Pencil
Doctor Robert Glatter advised people not to delay treatment when sex-related injuries occurEddie Keogh/Reuters

A 17-year-old man, who deliberately inserted a pencil up his rectum and had sex, was admitted to hospital with abdominal pain. The case, however, is not an isolated one. In the past six years a total of 450 sex-related injuries were recorded in the US, according to National Electronic Injury Surveillance System (NEISS) data, compiled by the country's Consumer Product Safety Commission.

In another sex-related injury, a 62-year-old man suffered penile injury after he placed on his penis "homemade PCVP pipe rings and the ring off a horse halter". Both the patients were treated for their injuries and later released from hospital.

"It's not uncommon that we see this, but it's not a daily occurrence," emergency physician at Lenox Hill Hospital in New York City, doctor Robert Glatter said according to Vice.

Glatter said most of the sex-related injuries happen when people decide to use foreign objects such as vibrators, pool balls and handles of toilet plungers to arouse sexual pleasure. He advised people to get admitted to a hospital when sex-related injuries occur and not to delay treatment because of embarrassment.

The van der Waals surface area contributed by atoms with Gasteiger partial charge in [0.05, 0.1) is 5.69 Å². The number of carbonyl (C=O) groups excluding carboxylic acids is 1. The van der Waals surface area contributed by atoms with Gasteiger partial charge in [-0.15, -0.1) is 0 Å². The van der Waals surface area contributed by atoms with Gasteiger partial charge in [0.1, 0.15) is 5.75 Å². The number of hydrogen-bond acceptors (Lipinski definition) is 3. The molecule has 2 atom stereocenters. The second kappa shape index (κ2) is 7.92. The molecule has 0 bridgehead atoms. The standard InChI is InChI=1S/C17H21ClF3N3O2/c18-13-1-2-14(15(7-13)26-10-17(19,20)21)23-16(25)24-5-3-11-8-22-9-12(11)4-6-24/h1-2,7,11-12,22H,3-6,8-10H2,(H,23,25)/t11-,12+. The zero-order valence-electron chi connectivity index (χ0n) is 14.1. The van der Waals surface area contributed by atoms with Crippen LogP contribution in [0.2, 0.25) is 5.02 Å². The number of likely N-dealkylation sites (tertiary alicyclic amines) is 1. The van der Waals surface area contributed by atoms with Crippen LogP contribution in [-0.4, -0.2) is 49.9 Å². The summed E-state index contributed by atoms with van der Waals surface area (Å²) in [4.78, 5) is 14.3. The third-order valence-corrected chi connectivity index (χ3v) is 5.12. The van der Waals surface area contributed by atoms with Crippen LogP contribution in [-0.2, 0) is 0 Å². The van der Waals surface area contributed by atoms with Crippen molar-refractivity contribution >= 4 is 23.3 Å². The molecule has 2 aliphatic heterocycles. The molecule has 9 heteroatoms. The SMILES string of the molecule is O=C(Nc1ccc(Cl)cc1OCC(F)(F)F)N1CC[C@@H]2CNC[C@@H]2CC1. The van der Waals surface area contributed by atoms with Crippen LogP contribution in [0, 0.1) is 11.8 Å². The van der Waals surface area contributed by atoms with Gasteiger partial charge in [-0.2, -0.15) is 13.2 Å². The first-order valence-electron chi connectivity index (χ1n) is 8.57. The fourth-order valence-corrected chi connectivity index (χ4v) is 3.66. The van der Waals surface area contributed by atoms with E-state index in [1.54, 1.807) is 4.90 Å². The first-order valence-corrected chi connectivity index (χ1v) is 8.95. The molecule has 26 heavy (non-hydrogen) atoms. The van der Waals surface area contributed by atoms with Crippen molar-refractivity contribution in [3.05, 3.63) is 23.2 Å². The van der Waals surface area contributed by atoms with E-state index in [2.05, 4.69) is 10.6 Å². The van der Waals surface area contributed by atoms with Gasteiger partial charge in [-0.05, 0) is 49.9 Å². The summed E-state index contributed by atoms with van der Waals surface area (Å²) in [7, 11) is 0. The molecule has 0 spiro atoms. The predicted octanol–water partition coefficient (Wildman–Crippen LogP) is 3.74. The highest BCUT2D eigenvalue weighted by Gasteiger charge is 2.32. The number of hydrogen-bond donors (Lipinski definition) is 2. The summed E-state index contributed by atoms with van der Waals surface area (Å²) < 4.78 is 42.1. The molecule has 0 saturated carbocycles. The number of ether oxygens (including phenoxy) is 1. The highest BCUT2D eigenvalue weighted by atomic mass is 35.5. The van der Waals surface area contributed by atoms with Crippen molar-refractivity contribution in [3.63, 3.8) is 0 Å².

"[Patients] delay and sometimes don't come in [to the hospital] for a few days. The longer you wait, sometimes you [patients] can even get septic," Glatter said.

"We always have respect and privacy and never pass any judgement," Glatter said. "We want to make sure they're OK. I think that's what contributes to delays — fear staff will react in a negative way," he added.

Pepper Schwartz, PhD, of the University of Washington, pointed out that most of the sex-related injuries are not reported because patients avoid treatment. "The important thing is not to let yourself panic," Schwartz said. Sex injuries can have serious consequences so "get it fixed," he added.